Economics of Nature
When we lived in northern California, the rainy season would stop sometime in late April or early May and wouldn’t rain a drop until sometime in September or October. When the forest trails are covered with freshly fallen leaves, it is fun to playfully try to dodge the odd leaf that was still on its way down. Every time the wind gives a little puff, more leaves fall. What’s happening to the trees is that they ‘re conserving energy by getting rid of any extra burden like excess leaves that require water. It rains quite a bit in the “winter” in California, so the trees are used to getting all their nourishment in the rainy winter months and doing their best to prepare for the yearly drought conditions of the summer by letting go of excess ‘baggage’ in the form of leaves.
Ok, that’s cool, but what can you learn about running from this? Lots. If you take the principle that is working here it’s saying that Nature has a way of adjusting to the circumstances of existence in a very economical way. If a tree is fed lots of water it will grow accordingly, but if that water supply is restricted, the tree makes the necessary adjustments to cope with the change by drawing its energy away from the peripheral areas (leaves and branches) and toward its center (it’s trunk and roots). That ‘s why all the leaves are falling in June; the water has been turned off for a month, so it’s time to conserve energy.
For myself, I use Nature as a model of economic strategy especially when it comes to energy expenditure while running. When I ‘m running, most of my long-term strength and power is located in my “trunk” area (neck to hips) and not in my arms and legs. So, when I’m running, I ‘m always trying to run from my core (my spine and trunk area) and not from my peripheral parts (my arms and legs).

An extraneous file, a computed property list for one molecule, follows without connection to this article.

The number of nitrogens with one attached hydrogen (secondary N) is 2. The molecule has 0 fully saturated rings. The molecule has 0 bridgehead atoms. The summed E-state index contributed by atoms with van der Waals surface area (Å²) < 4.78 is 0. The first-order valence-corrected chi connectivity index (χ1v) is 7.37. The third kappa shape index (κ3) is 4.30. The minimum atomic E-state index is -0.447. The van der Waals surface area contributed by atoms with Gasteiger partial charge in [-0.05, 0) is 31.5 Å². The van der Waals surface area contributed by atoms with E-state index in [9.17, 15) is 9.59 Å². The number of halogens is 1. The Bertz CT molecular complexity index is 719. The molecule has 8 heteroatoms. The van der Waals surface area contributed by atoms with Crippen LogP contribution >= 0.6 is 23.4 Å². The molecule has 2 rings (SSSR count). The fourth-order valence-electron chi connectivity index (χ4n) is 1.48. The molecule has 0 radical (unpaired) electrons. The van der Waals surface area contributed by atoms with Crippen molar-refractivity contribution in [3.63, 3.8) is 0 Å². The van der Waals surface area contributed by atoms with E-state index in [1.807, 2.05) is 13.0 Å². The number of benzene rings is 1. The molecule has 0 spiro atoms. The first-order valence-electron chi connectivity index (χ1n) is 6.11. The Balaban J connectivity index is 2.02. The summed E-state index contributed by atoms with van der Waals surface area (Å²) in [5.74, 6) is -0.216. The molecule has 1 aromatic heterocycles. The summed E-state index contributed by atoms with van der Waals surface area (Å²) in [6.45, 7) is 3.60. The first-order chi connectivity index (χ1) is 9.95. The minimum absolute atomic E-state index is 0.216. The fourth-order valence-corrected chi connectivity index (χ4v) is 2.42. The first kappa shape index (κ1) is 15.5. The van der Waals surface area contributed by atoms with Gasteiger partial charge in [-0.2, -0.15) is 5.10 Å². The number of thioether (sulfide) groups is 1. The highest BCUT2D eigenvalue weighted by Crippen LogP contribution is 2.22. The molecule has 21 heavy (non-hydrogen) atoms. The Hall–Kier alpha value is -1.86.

When you run, you can intentionally focus on working your abs and oblique muscles (core muscles). The abdominals are responsible for flexing your spine forward and the obliques (the muscles just to either side of your abs) are responsible for rotating or twisting your spine. While focusing on using only core muscles to generate movement, you can also focus on relaxing your lower body from my waist on down. When I say “relaxing your lower body” I mean do everything in your power to not use that part of your body at all. I have found it both challenging and fun at the same time. In those moments when I could get my core to do the work, my running takes on a whole new flavor. I feel very light on my feet. My legs don’t feel pounded or heavy, my breathing is easier and my heart rate drops. Just like the tree when it “withdraws” its energy from its leaves and branches when water is scarce, you can do something similar by “withdrawing” your energy expenditure from your arms and legs and bringing it to your core in order to conserve energy. It’s the same law that works in both places!
After you’ve tried this, you’ll be surprised that the greatest challenge is in learning how to relax. Why is it so hard to do something that should be so easy? Just relax. Yeah, right. My T’ai Chi teacher, Master Xu has been gently trying to get me to loosen my shoulders for years now. I guess old habits die hard.
So, the next time you go out for a run, try working your abs (hold a very light crunch position) and your obliques (feel the twisting motion of your spine as your hips rotate in one direction and your shoulders counter-rotate in the opposite direction.) Just play with it. Focus on your core and let the rest of your body relax. Gather to your center and let go of all else. Let go of holding any energy in your peripheral limbs and gather your energy to your center. Think about the economy of a tree dropping its leaves. The more you gather inward, the more you have to let go at the extremities, and that’s just how Nature works economically speaking.